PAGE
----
Stripper Wood Types

I'm nearing completion of my first boat at the moment, a Chesapeake 16.  It's been fun, and I want to build more.  I'll probably build a couple more stitch and glue boats first, but eventually I'd like to learn strip built boats also.  Which brings me to my next question.

 I have access to a full woodshop, and the ability to collect and mill local wood.  Local means Pittsburgh, PA.  So, are there any types of wood which will work for strippers in this neck of the woods (so to speak).  If I was able to build a kayak, completely from local wood, that would be absoluely awesome.  Thanks,


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RE: Stripper Wood Types

I use pine with 3/16" strips. That doesn't work well if you plan to use a bead and cove though.



RE: Stripper Wood Types

First I have to say that I think Strippers are easier to build than S&G's, they just take longer.  Second you can use any kind of wood you want.  Cedar is the most common because it is soft and easy to work plus being light in weight.  If you look at my blog and view the 4 strippers I have made you will see I have used Ash, Cherry, Popular, Mahogany, Padauk, as well as several types of Cedar.


RE: Stripper Wood Types

Cool - good to know!  I'm going to order books on strippers one of these days - waiting until I order a few other things to save on shipping.  After that, I'll uinderstand the process more (I hope).

 Right now we have tons of oak and maple, harvested from the city lopping trees down - got a ton of sycamore, beech, and ash as well.  Not sure what else we have at the moment, but we have more coming in all the time.  Of the above woods, I think ash would work well, but beech is hard and heavy, same with oak, although it's more workable than beech - maple maybe???  I wish we had something as workable as cedar.  Will have to see what I can scrounge up.  Thanks,


RE: Stripper Wood Types

Weight- was a big part of the decision making when selecting wood for my strips. Grab a piece of cedar and then heft a similar sized piece of hardwood or whatever type of wood that you may consider. Feel how light the cedar is and imagine your boat weighing 2-3 times as much as one of cedar on a full strip build. You need to decide if this is a deciding factor with your build.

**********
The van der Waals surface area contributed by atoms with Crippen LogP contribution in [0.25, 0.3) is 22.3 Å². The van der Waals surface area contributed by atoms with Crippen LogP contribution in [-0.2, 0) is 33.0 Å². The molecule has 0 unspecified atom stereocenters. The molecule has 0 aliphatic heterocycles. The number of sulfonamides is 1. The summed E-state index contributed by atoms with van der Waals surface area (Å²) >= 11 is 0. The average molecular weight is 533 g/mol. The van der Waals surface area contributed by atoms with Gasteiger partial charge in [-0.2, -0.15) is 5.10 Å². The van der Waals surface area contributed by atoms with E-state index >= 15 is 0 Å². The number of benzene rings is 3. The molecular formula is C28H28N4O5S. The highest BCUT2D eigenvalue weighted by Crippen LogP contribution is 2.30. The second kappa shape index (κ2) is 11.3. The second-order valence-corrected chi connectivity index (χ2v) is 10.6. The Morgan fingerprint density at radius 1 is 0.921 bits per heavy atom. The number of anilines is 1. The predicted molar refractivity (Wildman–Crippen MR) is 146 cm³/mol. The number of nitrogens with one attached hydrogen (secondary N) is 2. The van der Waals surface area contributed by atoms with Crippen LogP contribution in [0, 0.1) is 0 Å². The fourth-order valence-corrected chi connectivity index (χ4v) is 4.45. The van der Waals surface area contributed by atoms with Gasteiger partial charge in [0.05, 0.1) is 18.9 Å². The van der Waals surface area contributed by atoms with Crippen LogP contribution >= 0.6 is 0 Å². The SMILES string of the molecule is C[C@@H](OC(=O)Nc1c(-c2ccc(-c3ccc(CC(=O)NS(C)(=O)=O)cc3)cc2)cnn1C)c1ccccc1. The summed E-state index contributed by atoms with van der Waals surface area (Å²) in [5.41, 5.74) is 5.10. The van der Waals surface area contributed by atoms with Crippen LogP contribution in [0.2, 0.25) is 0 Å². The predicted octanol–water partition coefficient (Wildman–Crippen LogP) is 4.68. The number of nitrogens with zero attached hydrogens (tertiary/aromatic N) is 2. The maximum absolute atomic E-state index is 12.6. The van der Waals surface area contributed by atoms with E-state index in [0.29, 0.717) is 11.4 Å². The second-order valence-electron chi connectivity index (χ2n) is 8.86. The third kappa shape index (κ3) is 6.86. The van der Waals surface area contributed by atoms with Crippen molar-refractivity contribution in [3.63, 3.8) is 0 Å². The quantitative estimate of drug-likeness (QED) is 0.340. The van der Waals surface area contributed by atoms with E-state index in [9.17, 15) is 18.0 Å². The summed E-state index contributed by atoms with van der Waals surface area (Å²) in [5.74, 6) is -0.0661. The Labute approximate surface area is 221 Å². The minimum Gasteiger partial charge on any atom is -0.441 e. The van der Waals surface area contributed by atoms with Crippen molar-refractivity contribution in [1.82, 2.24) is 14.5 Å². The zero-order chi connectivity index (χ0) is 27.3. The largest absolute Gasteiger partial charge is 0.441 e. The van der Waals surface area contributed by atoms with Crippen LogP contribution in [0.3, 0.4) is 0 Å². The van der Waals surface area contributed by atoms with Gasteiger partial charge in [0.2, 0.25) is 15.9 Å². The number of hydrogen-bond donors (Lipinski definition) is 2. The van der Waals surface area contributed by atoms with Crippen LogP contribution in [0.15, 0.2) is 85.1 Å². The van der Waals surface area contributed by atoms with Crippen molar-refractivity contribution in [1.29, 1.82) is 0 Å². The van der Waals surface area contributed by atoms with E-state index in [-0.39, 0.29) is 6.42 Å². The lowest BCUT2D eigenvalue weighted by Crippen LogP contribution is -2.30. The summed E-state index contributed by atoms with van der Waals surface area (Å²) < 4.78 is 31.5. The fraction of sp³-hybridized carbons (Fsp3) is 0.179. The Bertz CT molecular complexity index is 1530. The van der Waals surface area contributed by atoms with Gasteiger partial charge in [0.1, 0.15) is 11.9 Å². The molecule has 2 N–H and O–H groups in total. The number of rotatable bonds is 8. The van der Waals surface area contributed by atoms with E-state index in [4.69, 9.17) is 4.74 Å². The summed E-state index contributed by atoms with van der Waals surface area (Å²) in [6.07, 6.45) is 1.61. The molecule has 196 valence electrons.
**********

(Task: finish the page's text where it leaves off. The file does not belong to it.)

I made all of my own strips which are Spanish Cedar, Alaskan yellow cedar, Peruvian Walnut-[accent], and purple heart-[accent]. I also included some dyed stabelized knife handle burl for some eye-poping accents, The cost of my wood strips for the wood duck hybrid was minimal when compared to the rest of the build cost and weight and great looks won in my personal debate....CZ

RE: Stripper Wood Types

Going back to your original comment but having nothing to do with types of wood, I would like to suggest you build a hybrid next. (Kayakkev has never built an S&G so he doesn't realize how easy it is.) After building a CLC S&G two years ago I built a hybrid last year that's loaded with cosmetic flaws but performs beautifully. I love paddling it and don't get concerned when it gets dinged up. I'm now planning to build a fully stripped boat and will take far more time and care doing it, having learned from my mistakes on the hybrid. You can see photos and descriptions of my experience at

RE: Stripper Wood Types

I built a Redbird from Bear Mountain using cyprss. It works well, but splinters a bit too much, maybe from the drying process? Ted Moore's book, Canoecraft, is excellent if you are going to build a stripper canoe. Not very hard, but time consuming.

RE: Stripper Wood Types

Thanks for the replies,

yep, weight is a concern.  I need to figure out what types of wood we have locally, which don't weigh a ton.

 I like the hybrid idea - that's one way to save weight, yet get an awesoe looking deck.

 Overall it's not the cost of cedar which is making me look at local wood - it's the idea of being able to build out of local wood.  By local, I don't mean stuff I can go buy at local mills, I mean my shop has a deal set up with the city and tree trimming businesses, where we can collect the trees being felled around here.  In and around a city the size of Pittsburgh, that's a lot of wood, which is otherwise most likely getting turned into woodchips.  A lot of it is awesome wood, and finding cool projects, like a boat potentially, is part of the gig.

 Any other suggestions for good wood types, which might be found in the North East section of the country?


RE: Stripper Wood Types

On my Shearwater 17 Hybrid, I used Pawlonia with great results - cheap. very light, both in colour and weight, has interesting grain pattens and is superb to work with.

Planning on using the same on full stripper this winter.



RE: Stripper Wood Types

I built a Sea Wolf stripper after reading and digesting "The Strip-Built Sea Kayak" by Nick Schade.  See the result in my gallery, "Sea Wolf"... (She's won awards at boat shows, even).    Good luck.  Jer  (aka mtsailor)

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